Henry V invaded France and took many northern towns in 1415 and the Burgundians took Paris in 1418 and slaughtered the Court of Armagnac and around 2,500 of supporters. The Dauphine was the French Prince heir, Charles VII, the oldest living male of the royal children as his four older brothers had since died and his first significant royal act was to sign a peace treaty with the Burgundians in 1419, even though Charles VI was still on the throne. This treaty was short-lived as Armagnacs assassinated John, the Duke of Burgundy, during a meeting that was supposed to be under the protection of Charles VII. Philip, the next Duke of Burgundy responded by allying with Henry V and the combined forces conquered nearly all of France. In 1420, The Treaty of Troyes was signed between Henry V and Charles VI, in which Henry would marry Charles’s daughter, Catherine, and the French throne would pass to Henry’s children instead of those of Charles. In 1422, months apart, both Henry V and Charles VI died, essentially making the nine-month old Henry VI the king of both England and France.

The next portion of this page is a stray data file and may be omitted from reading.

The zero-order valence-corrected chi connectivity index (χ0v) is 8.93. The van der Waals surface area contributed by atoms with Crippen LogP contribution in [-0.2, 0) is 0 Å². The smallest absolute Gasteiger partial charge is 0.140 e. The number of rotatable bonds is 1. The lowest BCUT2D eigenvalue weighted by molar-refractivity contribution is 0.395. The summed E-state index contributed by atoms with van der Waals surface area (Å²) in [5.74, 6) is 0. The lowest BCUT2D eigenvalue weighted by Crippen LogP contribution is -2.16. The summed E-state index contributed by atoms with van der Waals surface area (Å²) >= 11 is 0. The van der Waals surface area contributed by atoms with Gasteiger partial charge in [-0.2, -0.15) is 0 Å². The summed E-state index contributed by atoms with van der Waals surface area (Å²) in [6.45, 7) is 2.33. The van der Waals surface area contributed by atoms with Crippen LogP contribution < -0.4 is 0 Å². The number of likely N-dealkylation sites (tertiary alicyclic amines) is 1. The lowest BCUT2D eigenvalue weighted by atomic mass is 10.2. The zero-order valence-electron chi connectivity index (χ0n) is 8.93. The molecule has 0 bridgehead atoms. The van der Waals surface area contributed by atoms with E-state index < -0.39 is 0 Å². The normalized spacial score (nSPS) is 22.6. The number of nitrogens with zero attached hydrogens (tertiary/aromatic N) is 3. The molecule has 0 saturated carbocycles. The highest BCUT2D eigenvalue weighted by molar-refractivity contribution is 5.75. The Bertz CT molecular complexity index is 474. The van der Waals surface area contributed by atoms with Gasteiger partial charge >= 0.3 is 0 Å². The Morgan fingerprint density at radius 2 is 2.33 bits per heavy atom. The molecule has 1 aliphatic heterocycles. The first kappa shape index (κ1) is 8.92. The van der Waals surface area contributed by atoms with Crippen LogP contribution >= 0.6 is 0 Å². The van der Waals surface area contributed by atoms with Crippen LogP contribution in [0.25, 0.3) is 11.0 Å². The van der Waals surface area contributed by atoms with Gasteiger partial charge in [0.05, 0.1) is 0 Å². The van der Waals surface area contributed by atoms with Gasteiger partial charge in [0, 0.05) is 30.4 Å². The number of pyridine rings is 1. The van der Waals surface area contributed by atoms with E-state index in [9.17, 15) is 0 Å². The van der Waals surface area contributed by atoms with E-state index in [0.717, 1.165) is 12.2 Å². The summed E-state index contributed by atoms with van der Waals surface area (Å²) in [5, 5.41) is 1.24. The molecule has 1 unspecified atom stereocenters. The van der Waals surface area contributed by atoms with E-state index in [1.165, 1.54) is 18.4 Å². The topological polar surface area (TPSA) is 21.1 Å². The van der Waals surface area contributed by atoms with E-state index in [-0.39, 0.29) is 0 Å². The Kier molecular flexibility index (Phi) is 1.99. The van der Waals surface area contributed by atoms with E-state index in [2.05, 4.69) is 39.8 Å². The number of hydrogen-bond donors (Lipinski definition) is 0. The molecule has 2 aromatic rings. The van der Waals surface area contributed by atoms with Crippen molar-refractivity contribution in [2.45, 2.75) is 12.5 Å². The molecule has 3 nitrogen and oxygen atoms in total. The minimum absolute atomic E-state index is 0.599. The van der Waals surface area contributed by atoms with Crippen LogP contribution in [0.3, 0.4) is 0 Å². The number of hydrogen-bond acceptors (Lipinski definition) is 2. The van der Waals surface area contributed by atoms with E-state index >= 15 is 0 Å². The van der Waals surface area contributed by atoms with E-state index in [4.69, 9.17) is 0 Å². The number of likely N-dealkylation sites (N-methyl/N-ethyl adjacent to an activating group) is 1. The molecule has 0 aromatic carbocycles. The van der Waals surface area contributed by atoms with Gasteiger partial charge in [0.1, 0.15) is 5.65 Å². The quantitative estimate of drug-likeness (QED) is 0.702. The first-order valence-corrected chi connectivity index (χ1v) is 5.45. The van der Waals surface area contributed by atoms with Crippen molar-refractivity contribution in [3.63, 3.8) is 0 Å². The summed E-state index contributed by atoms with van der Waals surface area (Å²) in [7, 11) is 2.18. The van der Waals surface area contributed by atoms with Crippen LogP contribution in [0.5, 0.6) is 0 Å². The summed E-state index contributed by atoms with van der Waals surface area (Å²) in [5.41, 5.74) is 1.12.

In 1425, when she was around 13 years old, she had a vision while in her father’s garden – Saint MichaelSaint Catherine and Saint Margaret came to her and appointed her to drive out the English so that the Dauphine could be coronated at Reims. In 1428, the English began the Siege of Orléans – one of the last cities still loyal to Charles VII. Joan went to the nearby town of Vaucouleurs with a family member to petition the garrison commander, Robert de Baudricourt, for permission to visit the royal court in Chinon. She was denied, but tried again in January 1429 and was successful in gaining the support of two soldiers. She told them that she must be at the King’s side or no one will help the kingdom. She then under a second meeting with Baudricourt announced the surprise success the troops of Orléans were having in the siege days before the messenger arrived to report it. Baudricourt, believing the information from Joan had to be Divine because of the distance and her knowing so far in advance, allowed the meeting to the royal court.